Nicholas Link, who married Anna Hudson.
Jane Link, who married John Hudson (brother of Anna previously mentioned).
John Link, who drowned.

Francis Link died April 1, 1853. He is buried in the Old Chelsea Protestant Cemetery. Crawford Link and his wife Elizabeth Wellington are there as well.

16. William Jones

William Jones was a 24 year old blacksmith in 1816. That would put him born c.1792. He agreed to work for Philemon Wright & Sons for two years for 45 pounds per annum.

Nothing more is known of this man at this time. Perhaps he removed to Ontario.

17. William Warnacott
William Warnacott was a 25 year old tailor and agreed to work for Philemon Wright & Sons for two years at the rate of 45 pounds per annum. Perhaps I transcribed the surname incorrectly, for I cannot find any information on this man.

18. Hugh Ackland
Hugh was a labourer and agreed to work for Philemon Wright & Sons for a period of two years at a rate of 35 pounds per annum. No more is known of him.

19. Roger Cann
Roger Cann agreed to work for Philemon Wright & Sons for a period of 2 years at the rate of 35 pounds per annum, starting in 1816. Yet, another name I can’t find information on.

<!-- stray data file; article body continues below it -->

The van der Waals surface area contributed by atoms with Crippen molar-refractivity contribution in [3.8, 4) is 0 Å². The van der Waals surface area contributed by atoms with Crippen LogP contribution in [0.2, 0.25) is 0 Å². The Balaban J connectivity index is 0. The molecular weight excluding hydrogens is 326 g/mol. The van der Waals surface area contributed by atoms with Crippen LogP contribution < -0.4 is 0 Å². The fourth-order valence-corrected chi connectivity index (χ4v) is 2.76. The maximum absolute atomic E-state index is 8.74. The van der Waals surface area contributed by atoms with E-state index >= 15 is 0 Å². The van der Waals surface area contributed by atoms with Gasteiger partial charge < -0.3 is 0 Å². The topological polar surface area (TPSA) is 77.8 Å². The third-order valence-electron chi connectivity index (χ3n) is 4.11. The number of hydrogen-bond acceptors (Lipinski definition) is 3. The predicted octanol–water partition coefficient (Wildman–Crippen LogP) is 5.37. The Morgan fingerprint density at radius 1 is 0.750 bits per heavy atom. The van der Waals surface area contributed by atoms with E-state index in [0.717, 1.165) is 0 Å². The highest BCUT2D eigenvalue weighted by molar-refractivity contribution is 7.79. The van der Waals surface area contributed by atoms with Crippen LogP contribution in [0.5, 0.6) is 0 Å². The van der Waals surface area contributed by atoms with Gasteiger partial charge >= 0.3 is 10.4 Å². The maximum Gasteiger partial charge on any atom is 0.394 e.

20. Joseph Saunders
21. James Webby
22. William Longman
23. William Tracey
24. Thomas and Mary Clotworthy
25. John Moore
25. Alexander Copp
I cannot find any further information on these 9 people. Maybe they did not take the journey at the last minute?

26. Wilson must be another of the young men who Ruggles recruited because I found a letter written from a Mr. Wilson to Ruggles Wright telling Wright that it was a sad morning in the house, the day the son parted ‘poor fellow he took it much to heart’. It was written Mar 17, 1816. Wilson, brought the cow and the bull and the calf to Oxford as referred to in Courtney C. J. Bond’s book, “Hurling Down the Pine”. Once at Oxford he wrote a letter dated March 21 saying it would be about another 4 days, before he gets to the ship.

In 1827 a James Wilson was a leader in the Methodist Church. And as we know by now there was at least one other Methodist that made the voyage from England.
I found mention that a James Wilson married a Christianna Watson.
I found mention that a James Wilson was present at the building of the Tabernacle in 1830. He was of course, around other men that had been recruited by Ruggles Wright.
In 1860, I find a James Wilson in attendance at the opening of the Masonic Lodge in Aylmer.
I have no reason to believe that all of these facts are not of the same man. In other words I feel confident that a James Wilson made the voyage from England to here, and worked for Philemon Wright. He may have stayed in his employ for a long time, managing one of his farms.

Below are other surnames I found in the letters, but I don’t know if they were hired by Philemon Wright and Sons:

John Munk

More than once I ran across letters from Philemon Wright here in Canada addressed to his son Ruggles in England. The address on the letter destined for England was:

3 Crown Court
Thread Needle Street